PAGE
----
SPARK: I’m afraid this is 100%, without a doubt, most definitely me. The good and the bad! My ‘image’ isn’t and wasn’t ever thought out. I obviously give consideration to it; a chick needs to look presentable! But I rock what I want! It is definitely true that I’ve never been and never will be manipulated or altered or constructed. That blog was written in defence of the people I have chosen to work with. I rock with the best! It’s insulting for them, and of course for me, when it’s assumed that they would change or attempt to change me. It’s an impossible task! I’m too opinionated and set in my ways for that! Although obviously I’m growing and developing all the time. But I know what I like and I know what I don’t and just as I wouldn’t let that slip or forget that, the people I work with would never try and change it, or me. Those assumptions are lazy! Again though, I understand how lazy assumptions can be made when there is manufactured pop and all of that going on, but it was important for me to put my feelings on that out there when I wrote it (ages ago?!). I’ll give the facts and my own opinions and then people can and will judge and decide from that. But honesty is the best policy; I was honestly frustrated at those assumptions and comments so threw my facts and opinions out there for people to read. That’s all a gal can do!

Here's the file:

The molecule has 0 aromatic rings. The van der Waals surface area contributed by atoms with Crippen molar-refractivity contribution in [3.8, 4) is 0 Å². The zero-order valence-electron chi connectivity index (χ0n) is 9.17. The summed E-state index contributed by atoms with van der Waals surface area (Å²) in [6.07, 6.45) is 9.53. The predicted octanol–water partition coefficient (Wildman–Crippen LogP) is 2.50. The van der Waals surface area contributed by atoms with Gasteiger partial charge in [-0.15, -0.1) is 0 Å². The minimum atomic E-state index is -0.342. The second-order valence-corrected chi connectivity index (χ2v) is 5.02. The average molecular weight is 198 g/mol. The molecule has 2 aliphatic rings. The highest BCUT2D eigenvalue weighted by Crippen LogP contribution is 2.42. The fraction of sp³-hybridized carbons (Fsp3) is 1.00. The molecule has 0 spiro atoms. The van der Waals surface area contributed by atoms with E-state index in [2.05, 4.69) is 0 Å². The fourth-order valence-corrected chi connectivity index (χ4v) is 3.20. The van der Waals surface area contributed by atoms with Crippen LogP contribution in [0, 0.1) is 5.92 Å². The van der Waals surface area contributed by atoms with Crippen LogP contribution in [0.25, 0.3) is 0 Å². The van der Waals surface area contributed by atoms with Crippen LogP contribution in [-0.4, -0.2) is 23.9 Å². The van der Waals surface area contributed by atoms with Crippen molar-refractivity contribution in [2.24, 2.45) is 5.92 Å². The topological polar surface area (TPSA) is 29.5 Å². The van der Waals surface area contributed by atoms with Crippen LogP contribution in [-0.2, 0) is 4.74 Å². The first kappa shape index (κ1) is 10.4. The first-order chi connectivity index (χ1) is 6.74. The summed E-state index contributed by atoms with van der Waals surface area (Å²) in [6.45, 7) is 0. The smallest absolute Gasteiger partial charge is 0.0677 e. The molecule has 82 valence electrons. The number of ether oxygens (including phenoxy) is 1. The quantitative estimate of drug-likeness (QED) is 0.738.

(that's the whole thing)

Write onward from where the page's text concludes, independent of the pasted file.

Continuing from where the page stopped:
Spark -Interview-The Von Pip Musical Express 2010







‘Revolving’ By Spark


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Record Of the Day 2010 - Vote Von Pip Musical Express


“Wistful Thinking” -The Concretes Interview.

The Concretes- Lisa Millberg Interview-WYWH 2010